Technology & its diversity problem – Is your workplace diverse?

Diversity within is a huge problem – for example the amount of women in Technology is vastly smaller than the number of men in technology. The Tech Power houses have shed some light on their diversity figures, which paints a shocking picture.

Last year, in response to critics who accused them of being comprised almost entirely of white men, a number of the biggest players in tech published their employee demographic data for the first time. The numbers confirmed the doubters’ worst suspicions: Minorities accounted for just a tiny fraction of most of the companies’ workforces and no company could say that women made up 50% of its employees.

The table above shows how many people work in technology related roles.

The table above shows people in non-tech roles. e.g. marketing.

“Tech companies must reflect the communities they serve. If not, they risk alienating the users most responsible for their success” – Mark S. Luckie Author of The Digital Journalist’s Handbook and the new novel, DO U. Former Manager of Journalism & News @Twitter

Getting a workplace to be more diverse isn’t just about appearances, it’s about better serving their users. Twitter, according to a recent Pew research, has a user base that’s 27 percent black, 25 percent Hispanic and 21 percent women. Indeed, Twitter is a key factor in important social movements in black America, resulting in hashtags like #Ferguson and #BlackLivesMatter, which are actually adorned on Twitter’s walls.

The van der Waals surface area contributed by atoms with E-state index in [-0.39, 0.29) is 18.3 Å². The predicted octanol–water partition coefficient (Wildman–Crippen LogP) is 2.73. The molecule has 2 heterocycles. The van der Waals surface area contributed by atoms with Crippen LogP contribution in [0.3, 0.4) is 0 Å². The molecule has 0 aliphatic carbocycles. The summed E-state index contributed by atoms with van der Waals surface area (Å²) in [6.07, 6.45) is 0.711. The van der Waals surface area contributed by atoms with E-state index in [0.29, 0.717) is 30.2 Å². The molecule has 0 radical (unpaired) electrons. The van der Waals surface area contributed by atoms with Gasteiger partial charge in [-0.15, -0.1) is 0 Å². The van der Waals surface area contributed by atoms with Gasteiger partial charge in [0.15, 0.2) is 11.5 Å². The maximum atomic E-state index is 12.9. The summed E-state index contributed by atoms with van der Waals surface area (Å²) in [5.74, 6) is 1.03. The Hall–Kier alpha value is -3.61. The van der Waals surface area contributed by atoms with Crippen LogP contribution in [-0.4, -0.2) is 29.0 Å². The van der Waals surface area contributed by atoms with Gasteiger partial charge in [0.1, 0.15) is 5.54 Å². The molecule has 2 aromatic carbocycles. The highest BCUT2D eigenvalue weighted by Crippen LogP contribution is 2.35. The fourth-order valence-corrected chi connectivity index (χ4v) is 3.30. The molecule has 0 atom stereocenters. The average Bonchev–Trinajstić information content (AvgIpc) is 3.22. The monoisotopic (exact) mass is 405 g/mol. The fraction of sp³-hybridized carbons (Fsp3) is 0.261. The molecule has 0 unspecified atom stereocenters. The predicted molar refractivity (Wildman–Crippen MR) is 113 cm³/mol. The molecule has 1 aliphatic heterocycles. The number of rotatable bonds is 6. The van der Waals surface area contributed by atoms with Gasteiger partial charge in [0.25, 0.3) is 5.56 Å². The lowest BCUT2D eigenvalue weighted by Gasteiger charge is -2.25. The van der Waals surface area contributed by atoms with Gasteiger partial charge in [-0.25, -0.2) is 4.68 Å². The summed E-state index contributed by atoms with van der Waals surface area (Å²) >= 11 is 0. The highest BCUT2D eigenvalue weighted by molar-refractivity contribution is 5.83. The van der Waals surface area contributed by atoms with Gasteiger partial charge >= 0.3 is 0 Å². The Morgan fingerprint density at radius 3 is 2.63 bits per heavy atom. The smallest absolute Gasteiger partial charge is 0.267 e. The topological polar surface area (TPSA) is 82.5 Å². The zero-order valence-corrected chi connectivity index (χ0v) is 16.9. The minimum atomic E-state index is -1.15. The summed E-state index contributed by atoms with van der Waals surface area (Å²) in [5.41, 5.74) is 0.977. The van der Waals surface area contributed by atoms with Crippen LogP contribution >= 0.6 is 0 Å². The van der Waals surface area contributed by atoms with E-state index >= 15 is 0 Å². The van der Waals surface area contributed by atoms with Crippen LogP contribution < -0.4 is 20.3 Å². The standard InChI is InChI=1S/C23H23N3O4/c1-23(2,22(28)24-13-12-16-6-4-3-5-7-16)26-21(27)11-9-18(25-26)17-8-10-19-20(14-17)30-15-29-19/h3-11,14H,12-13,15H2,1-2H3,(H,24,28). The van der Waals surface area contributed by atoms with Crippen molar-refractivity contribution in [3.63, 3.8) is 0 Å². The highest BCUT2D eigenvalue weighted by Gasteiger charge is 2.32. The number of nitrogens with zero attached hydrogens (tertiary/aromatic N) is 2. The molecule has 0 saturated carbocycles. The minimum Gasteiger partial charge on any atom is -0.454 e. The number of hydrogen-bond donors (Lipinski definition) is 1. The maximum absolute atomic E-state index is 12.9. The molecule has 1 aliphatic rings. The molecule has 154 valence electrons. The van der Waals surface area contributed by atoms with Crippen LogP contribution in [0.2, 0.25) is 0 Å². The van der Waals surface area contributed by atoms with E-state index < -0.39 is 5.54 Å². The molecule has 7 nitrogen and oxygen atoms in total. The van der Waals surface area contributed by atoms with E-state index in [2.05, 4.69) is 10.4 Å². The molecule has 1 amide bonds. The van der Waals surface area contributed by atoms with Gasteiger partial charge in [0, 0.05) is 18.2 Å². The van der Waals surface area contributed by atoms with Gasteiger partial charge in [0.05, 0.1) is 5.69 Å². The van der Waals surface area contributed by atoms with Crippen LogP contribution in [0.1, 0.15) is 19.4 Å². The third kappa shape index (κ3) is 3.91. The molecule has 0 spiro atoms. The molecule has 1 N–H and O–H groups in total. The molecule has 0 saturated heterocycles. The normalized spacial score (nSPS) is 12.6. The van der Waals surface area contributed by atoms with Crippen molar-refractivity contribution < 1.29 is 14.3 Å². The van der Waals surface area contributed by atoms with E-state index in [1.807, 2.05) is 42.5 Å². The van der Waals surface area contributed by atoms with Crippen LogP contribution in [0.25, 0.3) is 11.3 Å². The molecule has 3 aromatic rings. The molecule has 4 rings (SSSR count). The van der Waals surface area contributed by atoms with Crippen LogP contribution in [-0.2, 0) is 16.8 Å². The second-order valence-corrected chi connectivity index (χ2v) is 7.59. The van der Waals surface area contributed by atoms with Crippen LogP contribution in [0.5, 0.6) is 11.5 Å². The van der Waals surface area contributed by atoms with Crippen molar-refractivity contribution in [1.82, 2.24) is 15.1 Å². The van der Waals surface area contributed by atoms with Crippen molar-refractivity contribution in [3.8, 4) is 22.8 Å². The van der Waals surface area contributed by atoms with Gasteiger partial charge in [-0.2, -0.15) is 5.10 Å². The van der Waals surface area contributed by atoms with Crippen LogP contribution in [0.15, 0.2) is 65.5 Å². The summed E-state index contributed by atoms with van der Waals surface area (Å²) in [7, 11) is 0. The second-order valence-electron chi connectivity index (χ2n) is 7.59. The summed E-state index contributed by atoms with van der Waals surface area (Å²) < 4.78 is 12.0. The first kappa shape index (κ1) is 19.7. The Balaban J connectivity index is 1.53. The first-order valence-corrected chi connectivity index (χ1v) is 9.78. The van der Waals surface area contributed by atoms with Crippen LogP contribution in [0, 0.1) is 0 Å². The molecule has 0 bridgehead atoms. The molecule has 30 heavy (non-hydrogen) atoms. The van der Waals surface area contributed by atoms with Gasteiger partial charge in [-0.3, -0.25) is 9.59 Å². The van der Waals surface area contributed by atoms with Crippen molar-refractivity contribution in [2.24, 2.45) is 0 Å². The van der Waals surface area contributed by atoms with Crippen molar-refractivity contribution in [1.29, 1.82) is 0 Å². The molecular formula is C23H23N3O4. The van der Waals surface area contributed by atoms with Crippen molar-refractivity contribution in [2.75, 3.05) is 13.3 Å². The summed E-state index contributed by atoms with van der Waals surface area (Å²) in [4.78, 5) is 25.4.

Recently, there was a bug where black people were mistakenly tagged as “gorillas” in Google’s image search, which might not have happened if black people were involved in the development and quality assurance process. Miley also posits that Twitter’s recent struggles in gaining new users could also be attributed to the lack of diversity in opinions and backgrounds.

Twitter has a commitment to becoming more diverse:

Here are the representations goals we’ve set for 2016:

  • Increase women overall to 35%
  • Increase women in tech roles to 16%
  • Increase women in leadership roles to 25%
  • Increase underrepresented minorities overall to 11%*
  • Increase underrepresented minorities in tech roles to 9%*
  • Increase underrepresented minorities in leadership roles to 6%*

*US only

https://blog.twitter.com/2015/we-re-committing-to-a-more-diverse-twitter

Is your workplace diverse or are you more stereotypical? Is your work place planning a shakeup in 2016 to become more diverse? I would love to hear!